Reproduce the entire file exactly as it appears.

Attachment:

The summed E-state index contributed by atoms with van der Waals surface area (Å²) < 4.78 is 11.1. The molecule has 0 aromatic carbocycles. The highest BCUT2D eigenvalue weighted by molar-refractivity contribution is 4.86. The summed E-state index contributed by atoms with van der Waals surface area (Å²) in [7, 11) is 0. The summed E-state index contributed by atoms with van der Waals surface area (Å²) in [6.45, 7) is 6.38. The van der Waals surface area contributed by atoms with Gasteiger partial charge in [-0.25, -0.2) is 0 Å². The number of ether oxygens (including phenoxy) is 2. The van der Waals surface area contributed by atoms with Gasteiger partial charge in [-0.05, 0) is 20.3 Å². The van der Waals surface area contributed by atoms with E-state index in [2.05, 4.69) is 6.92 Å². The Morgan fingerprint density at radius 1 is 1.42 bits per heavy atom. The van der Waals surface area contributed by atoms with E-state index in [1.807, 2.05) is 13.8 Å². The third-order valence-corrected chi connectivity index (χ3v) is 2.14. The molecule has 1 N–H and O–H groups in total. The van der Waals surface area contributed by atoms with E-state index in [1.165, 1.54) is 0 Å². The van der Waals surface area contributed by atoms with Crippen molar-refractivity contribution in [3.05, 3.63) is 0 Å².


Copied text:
The summed E-state index contributed by atoms with van der Waals surface area (Å²) < 4.78 is 11.1. The molecule has 0 aromatic carbocycles. The highest BCUT2D eigenvalue weighted by molar-refractivity contribution is 4.86. The summed E-state index contributed by atoms with van der Waals surface area (Å²) in [7, 11) is 0. The summed E-state index contributed by atoms with van der Waals surface area (Å²) in [6.45, 7) is 6.38. The van der Waals surface area contributed by atoms with Gasteiger partial charge in [-0.25, -0.2) is 0 Å². The number of ether oxygens (including phenoxy) is 2. The van der Waals surface area contributed by atoms with Gasteiger partial charge in [-0.05, 0) is 20.3 Å². The van der Waals surface area contributed by atoms with E-state index in [2.05, 4.69) is 6.92 Å². The Morgan fingerprint density at radius 1 is 1.42 bits per heavy atom. The van der Waals surface area contributed by atoms with E-state index in [1.807, 2.05) is 13.8 Å². The third-order valence-corrected chi connectivity index (χ3v) is 2.14. The molecule has 1 N–H and O–H groups in total. The van der Waals surface area contributed by atoms with E-state index in [1.165, 1.54) is 0 Å². The van der Waals surface area contributed by atoms with Crippen molar-refractivity contribution in [3.05, 3.63) is 0 Å².